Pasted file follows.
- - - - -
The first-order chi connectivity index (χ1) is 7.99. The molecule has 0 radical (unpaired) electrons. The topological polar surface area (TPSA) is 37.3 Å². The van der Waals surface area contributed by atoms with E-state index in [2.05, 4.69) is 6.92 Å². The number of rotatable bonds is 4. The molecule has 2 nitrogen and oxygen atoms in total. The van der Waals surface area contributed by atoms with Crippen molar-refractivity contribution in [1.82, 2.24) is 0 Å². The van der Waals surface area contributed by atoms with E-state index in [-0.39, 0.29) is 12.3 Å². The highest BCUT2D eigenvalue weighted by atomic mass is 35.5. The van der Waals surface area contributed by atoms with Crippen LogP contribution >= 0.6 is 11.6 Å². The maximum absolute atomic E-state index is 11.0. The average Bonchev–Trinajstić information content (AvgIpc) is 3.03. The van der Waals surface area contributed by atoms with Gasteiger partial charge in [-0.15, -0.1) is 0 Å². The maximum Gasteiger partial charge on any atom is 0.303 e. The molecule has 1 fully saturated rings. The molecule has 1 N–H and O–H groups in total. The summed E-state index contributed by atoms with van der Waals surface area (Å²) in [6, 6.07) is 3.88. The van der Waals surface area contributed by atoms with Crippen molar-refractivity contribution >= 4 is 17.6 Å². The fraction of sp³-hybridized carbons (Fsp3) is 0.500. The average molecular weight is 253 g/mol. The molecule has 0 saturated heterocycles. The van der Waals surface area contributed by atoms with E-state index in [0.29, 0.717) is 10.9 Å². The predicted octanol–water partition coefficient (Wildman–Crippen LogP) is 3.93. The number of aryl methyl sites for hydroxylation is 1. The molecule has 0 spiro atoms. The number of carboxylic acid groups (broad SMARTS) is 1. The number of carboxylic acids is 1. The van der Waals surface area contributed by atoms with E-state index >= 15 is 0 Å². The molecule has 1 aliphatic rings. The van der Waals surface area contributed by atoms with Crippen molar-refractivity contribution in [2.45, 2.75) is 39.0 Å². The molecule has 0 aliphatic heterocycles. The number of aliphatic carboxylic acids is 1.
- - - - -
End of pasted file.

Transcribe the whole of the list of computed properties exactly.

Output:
The first-order chi connectivity index (χ1) is 7.99. The molecule has 0 radical (unpaired) electrons. The topological polar surface area (TPSA) is 37.3 Å². The van der Waals surface area contributed by atoms with E-state index in [2.05, 4.69) is 6.92 Å². The number of rotatable bonds is 4. The molecule has 2 nitrogen and oxygen atoms in total. The van der Waals surface area contributed by atoms with Crippen molar-refractivity contribution in [1.82, 2.24) is 0 Å². The van der Waals surface area contributed by atoms with E-state index in [-0.39, 0.29) is 12.3 Å². The highest BCUT2D eigenvalue weighted by atomic mass is 35.5. The van der Waals surface area contributed by atoms with Crippen LogP contribution >= 0.6 is 11.6 Å². The maximum absolute atomic E-state index is 11.0. The average Bonchev–Trinajstić information content (AvgIpc) is 3.03. The van der Waals surface area contributed by atoms with Gasteiger partial charge in [-0.15, -0.1) is 0 Å². The maximum Gasteiger partial charge on any atom is 0.303 e. The molecule has 1 fully saturated rings. The molecule has 1 N–H and O–H groups in total. The summed E-state index contributed by atoms with van der Waals surface area (Å²) in [6, 6.07) is 3.88. The van der Waals surface area contributed by atoms with Crippen molar-refractivity contribution >= 4 is 17.6 Å². The fraction of sp³-hybridized carbons (Fsp3) is 0.500. The average molecular weight is 253 g/mol. The molecule has 0 saturated heterocycles. The van der Waals surface area contributed by atoms with E-state index in [0.29, 0.717) is 10.9 Å². The predicted octanol–water partition coefficient (Wildman–Crippen LogP) is 3.93. The number of aryl methyl sites for hydroxylation is 1. The molecule has 0 spiro atoms. The number of carboxylic acid groups (broad SMARTS) is 1. The number of carboxylic acids is 1. The van der Waals surface area contributed by atoms with E-state index >= 15 is 0 Å². The molecule has 1 aliphatic rings. The van der Waals surface area contributed by atoms with Crippen molar-refractivity contribution in [2.45, 2.75) is 39.0 Å². The molecule has 0 aliphatic heterocycles. The number of aliphatic carboxylic acids is 1.